His business Aceleron reuses regular lithium batteries that have run out, and use them as storage for renewable energy. Fergus Moore, from Scotland, was a runner-up for his business Revive Eco, which transforms waste coffee granules into biofuels.
Earlier this year, Londoner Cummins, 29, was named Shell LiveWIRE UK’s Young Entrepreneur of the Year, for which he received £30,000.
Fine for recycler after death
A wood recycling firm has been ordered to pay nearly £250,000 after a worker was killed when he fell from a lorry trailer in South Yorkshire.
Paul Littlewood died in June 2014 after falling four metres from a walking floor trailer at R Plevin & Sons in Hazlehead near Penistone.
The Health and Safety Executive said Littlewood’s death could “easily have been prevented”. Plevin was fined £216,000 and ordered to pay £31,266 costs.
JCB recreates WW1 tank
2000 jcb tank
JCB engineers and welders helped TV personality Guy Martin to engineer a tribute to the role tanks played in helping change the course of the First World War.
Parts for a replica of a 30-tonne Mark IV tank were cut, rolled and bent into shape at JCB Heavy Products in Uttoxeter before being welded together at the company’s headquarters in Rocester.
The story of the tank’s role and its modern-day recreation will be told in a Channel Four documentary on Sunday, 19 November at 8pm.
Police film waste crime
Charles Roderick Pickering, 71, of Holdensfield Farm, Cleveland farmer has been ordered to pay £4,899.44 in fines and costs after illegally storing and setting fire to controlled waste on his land.
The blaze, which was filmed by a police helicopter crew, took place at Holdensfield Farm, Yarm, in December 2016.
Pickering accepted responsibility and said he had only burnt waste when the wind blew away from local housing and a prison. He had now removed the waste at his expense.
Eighty years for CS Recycling
Hertfordshire recycling company CS Recycling has been celebrating a special birthday, 80 years ago after being founded as Chas Storer.
CS Recycling collects paper and cardboard from businesses and organisations across the south eEast of England, focussing in Hertfordshire, Bedfordshire, Buckinghamshire and North London. In recent years, it has added polythene plastics for recycling.
Managing director Craig Curtis a board member of the Recycling Association trade body and the company is developing a programme for primary schools in the area to help children understand the benefits of recycling.
Andusia Recovered Fuels is moving into the solid recovered fuel (SRF) waste export market after five years in the refuse-derived fuel (RDF) market, sending more than 900,000 tonnes into Europe.
The announcement comes after the appointment of general manager, Mark Terrell who had previously worked in the SRF market.
“Despite recent claims that the RDF market is beginning to plateau, here at Andusia we are yet to notice that.,” Terrell said. “The RDF export market will always be a key area for us, however we are now turning our attentions to not only the emerging UK EfW market but also to SRF exports across Europe.”
Bryson wins Lisburn contract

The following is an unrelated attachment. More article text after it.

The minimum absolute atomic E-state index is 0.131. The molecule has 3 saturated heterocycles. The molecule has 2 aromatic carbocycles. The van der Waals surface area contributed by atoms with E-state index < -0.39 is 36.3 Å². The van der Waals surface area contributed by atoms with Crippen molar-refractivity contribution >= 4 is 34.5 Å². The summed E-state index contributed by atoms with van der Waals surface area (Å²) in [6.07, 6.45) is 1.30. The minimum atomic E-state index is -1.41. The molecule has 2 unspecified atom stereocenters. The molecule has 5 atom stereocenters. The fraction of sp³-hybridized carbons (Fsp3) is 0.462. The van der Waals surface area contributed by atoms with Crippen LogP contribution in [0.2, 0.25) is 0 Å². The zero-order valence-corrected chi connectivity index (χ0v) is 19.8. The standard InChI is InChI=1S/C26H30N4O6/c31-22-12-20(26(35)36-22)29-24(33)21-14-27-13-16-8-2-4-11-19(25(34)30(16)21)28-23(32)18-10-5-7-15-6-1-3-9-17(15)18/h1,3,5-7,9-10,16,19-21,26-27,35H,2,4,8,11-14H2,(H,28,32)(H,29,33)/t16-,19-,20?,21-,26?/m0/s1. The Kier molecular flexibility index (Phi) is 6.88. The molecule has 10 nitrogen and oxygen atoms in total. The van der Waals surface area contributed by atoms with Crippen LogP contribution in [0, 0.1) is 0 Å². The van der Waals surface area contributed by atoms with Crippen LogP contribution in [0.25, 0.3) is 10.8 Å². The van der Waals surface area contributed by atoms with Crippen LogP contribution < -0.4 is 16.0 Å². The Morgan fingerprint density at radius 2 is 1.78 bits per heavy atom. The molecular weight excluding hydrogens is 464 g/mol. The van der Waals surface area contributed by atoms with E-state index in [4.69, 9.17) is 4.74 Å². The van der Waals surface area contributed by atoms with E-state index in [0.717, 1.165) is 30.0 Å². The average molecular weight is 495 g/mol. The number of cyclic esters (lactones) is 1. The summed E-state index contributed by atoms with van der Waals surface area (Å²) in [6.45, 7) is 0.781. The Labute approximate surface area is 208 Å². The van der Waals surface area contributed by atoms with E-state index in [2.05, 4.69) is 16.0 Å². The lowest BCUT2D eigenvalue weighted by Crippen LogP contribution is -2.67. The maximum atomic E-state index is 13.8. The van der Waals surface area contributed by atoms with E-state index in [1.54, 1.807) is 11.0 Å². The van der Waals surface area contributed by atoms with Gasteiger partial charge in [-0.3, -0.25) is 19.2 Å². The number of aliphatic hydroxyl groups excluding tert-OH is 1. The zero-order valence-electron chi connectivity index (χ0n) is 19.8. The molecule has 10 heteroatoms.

bryson recycling contract with lisburn
Bryson Recycling has won a contract to continue delivering doorstep recycling services to over 14,500 households in Northern Ireland.
The company has been awarded a one year contract, with an option for two more years, with Lisburn & Castlereagh City Council to continue to provide households with a weekly collection of a wide range of materials direct from their homes.
Bryson director Eric Randall said: “We currently process materials collected from 60% of Northern Ireland homes and look forward to continuing to deliver a high quality service that not only helps residents recycle as much as possible but also helps the local environment, economy and community. We are committed to working with local buyers and over 80% of the materials we collect are recycled in Northern Ireland, helping to support local jobs and the economy.”
Cryptocurrency recycling incentive launched
The Blockchain Development Company (BCDC) has announced the launch of RecycleToCoin, a recycling initiative for plastic bottles and aluminium cans, using blockchain technology - the same type of internet-based system that Bitcoin uses.
The RecycleToCoin system has been billed as a world first - providing the public with a cutting-edge incentive to recycle waste.
Aimed at single-use plastic bottles and aluminium cans, they payment system leverages a blockchain-based mobile app, alongside physical machines and designated collection points, to allow the exchange of recyclable waste for BCDC tokens.
Recoup illustrates plastic packaging recyclability
Plastics recycling lobby group Recoup has launched a suite of recyclability case studies on what packaging is not considered to be recyclable, with reasons why, and examples of recyclable alternatives.
Technologist Paul East said: “We are often asked what are the main issues for recyclability of plastic packaging. The idea of this latest work is not only to illustrate some of the issues, as we and others have done before, but just as importantly provide examples of alternatives”.
Recyclability Guidelines is aimed at packaging technologists, buyers and designers, to inform how to make their packaging more recyclable.